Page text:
“The notion that there’s an alternative that doesn’t include some amount of sewering is wrong,” he said. “If you sewer, the nitrogen and phosphorous never go into the ground in the watershed of the sensitive resources we are trying to protect – it’s the only solution that can solve the problem in its entirety.”
While alternative septic systems can reduce nitrogen, they don’t necessarily do the same for the phosphorous, which limits their effectiveness for water quality problems in lakes and ponds.
But even though a sewer system would eliminate the nitrogen and phosphorus problem, not everyone agrees it is the best solution. With a traditional septic system, homeowners and businesses must comply with laws regulating the number of bedrooms or employees, or restaurant seats, etc. in a home or building.
“With sewering, those measures are no longer in place, and we’d have no population control,” Cronin said. “Not to mention, sewering is a huge expense, and we would need large land areas for the treatment facilities.” Utilizing off-Cape treatment facilities would remove large volumes of water that would no longer be available for recharge, which would create other environmental issues, Cronin said.
A reasonable and less costly solution is both: a combination of sewering and alternative septic systems, an approach that is the basis of Barnstable’s Comprehensive Wastewater Management Plan.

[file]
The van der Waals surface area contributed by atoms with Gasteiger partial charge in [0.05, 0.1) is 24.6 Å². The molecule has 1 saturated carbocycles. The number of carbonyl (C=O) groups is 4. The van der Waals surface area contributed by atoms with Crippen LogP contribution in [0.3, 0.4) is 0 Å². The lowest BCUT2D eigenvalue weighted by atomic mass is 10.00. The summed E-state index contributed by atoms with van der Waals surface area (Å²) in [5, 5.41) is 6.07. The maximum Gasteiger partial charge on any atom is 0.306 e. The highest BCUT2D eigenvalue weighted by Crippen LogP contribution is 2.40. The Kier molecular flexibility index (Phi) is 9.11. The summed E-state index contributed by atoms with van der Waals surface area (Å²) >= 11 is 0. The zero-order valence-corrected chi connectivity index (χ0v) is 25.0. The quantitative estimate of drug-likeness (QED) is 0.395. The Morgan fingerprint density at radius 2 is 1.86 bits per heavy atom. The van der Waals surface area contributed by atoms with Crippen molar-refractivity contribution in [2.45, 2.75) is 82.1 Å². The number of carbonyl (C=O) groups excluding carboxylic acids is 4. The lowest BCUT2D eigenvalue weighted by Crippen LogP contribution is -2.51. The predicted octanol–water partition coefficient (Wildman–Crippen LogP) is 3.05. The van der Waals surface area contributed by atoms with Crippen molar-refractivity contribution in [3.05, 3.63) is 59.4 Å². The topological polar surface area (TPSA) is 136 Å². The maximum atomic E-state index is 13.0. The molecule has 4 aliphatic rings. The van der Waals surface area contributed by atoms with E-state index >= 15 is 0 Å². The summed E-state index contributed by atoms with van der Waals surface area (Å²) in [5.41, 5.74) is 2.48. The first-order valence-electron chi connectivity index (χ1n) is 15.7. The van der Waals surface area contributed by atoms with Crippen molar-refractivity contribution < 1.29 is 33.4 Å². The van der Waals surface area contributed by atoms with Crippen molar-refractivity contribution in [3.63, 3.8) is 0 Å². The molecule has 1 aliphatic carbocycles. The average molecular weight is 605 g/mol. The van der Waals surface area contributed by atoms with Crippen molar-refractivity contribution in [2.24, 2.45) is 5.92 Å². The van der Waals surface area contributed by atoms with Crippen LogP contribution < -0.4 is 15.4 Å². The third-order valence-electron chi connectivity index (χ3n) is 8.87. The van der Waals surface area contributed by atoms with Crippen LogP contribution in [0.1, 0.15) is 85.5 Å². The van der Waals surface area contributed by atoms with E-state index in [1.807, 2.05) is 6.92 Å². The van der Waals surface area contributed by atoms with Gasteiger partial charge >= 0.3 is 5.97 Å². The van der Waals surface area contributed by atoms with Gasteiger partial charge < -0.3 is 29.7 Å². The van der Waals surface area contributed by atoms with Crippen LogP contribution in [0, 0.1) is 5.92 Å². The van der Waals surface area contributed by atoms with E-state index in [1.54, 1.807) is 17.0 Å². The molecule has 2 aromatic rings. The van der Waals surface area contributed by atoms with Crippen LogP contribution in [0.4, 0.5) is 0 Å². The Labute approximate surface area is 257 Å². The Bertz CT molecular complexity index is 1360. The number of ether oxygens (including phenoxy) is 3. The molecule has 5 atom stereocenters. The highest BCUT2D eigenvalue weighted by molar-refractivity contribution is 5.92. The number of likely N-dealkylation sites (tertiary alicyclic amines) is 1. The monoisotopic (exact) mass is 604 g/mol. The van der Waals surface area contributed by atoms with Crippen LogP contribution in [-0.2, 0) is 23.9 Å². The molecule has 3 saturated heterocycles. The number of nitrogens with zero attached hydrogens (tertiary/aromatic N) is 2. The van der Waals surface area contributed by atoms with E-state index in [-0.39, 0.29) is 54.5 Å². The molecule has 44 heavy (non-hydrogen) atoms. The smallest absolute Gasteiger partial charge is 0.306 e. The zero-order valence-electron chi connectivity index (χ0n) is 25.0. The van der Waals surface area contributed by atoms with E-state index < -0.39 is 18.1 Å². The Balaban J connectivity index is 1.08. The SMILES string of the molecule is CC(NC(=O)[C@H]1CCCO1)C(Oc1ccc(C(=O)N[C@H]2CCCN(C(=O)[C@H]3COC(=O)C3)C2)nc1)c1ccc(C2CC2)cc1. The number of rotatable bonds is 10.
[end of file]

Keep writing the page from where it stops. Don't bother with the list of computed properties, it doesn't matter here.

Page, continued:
“Alternative septic systems are not new, in fact there are several thousand in operation on the Cape and Islands,” said BCWC’s Crocker. But he said these systems have flaws: They’re costly to maintain, and their performance hasn’t proven to be much better than existing Title 5 systems.
However, there’s a new opportunity emerging. The BCWC is working closely with the U.S. Environmental Protection Agency, Massachusetts Department of Environmental Protection, the Nature Conservancy and the Town of Barnstable to identify a next-generation alternative septic system.
One such system, named NitROE, is configured similarly to a traditional septic system, with a tank and a leach field. But in between, the wastewater travels into an aeration chamber and then through a chamber of wood chips which process the wastewater to a level close to that of many municipal treatment systems.
Crocker said 10 of these systems are currently being tested on Martha’s Vineyard with very positive early results. To him, sewering makes sense in higher density areas, but in communities farthest away from wastewater treatment plants, individual systems may make more sense.
“Sewering infrastructure costs are very high, and there are limited wastewater disposal choices, such as the controversial outfall pipes into Nantucket Sound.
“We have to look at the capacity of the existing systems and look at the cost,” Crocker said. “In denser neighborhoods, sewering may be more practical, but elsewhere, individual systems may offer a better option at lower cost.”
Marina Davalos is a freelance writer who lives in Cotuit. Follow her on Twitter @Marina_Davalos1.